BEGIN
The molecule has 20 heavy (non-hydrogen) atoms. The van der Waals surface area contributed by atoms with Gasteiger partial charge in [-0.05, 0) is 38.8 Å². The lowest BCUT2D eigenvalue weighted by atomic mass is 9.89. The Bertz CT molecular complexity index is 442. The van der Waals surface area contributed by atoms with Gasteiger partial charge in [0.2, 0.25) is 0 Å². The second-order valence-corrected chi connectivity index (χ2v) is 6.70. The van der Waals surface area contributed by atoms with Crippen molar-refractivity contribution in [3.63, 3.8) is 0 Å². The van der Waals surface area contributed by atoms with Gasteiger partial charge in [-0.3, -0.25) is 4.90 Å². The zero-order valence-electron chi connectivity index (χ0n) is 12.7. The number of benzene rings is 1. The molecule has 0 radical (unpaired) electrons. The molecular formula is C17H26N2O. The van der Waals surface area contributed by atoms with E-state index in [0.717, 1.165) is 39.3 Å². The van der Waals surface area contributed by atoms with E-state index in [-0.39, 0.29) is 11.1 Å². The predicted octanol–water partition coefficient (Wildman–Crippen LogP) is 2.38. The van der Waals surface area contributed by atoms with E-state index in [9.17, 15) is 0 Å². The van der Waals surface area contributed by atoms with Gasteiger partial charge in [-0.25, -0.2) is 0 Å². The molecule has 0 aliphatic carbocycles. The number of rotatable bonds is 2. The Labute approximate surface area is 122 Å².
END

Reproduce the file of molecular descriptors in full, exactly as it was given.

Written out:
The molecule has 20 heavy (non-hydrogen) atoms. The van der Waals surface area contributed by atoms with Gasteiger partial charge in [-0.05, 0) is 38.8 Å². The lowest BCUT2D eigenvalue weighted by atomic mass is 9.89. The Bertz CT molecular complexity index is 442. The van der Waals surface area contributed by atoms with Gasteiger partial charge in [0.2, 0.25) is 0 Å². The second-order valence-corrected chi connectivity index (χ2v) is 6.70. The van der Waals surface area contributed by atoms with Crippen molar-refractivity contribution in [3.63, 3.8) is 0 Å². The van der Waals surface area contributed by atoms with Gasteiger partial charge in [-0.3, -0.25) is 4.90 Å². The zero-order valence-electron chi connectivity index (χ0n) is 12.7. The number of benzene rings is 1. The molecule has 0 radical (unpaired) electrons. The molecular formula is C17H26N2O. The van der Waals surface area contributed by atoms with E-state index in [0.717, 1.165) is 39.3 Å². The van der Waals surface area contributed by atoms with E-state index in [-0.39, 0.29) is 11.1 Å². The predicted octanol–water partition coefficient (Wildman–Crippen LogP) is 2.38. The van der Waals surface area contributed by atoms with E-state index in [9.17, 15) is 0 Å². The van der Waals surface area contributed by atoms with Gasteiger partial charge in [-0.25, -0.2) is 0 Å². The molecule has 0 aliphatic carbocycles. The number of rotatable bonds is 2. The Labute approximate surface area is 122 Å².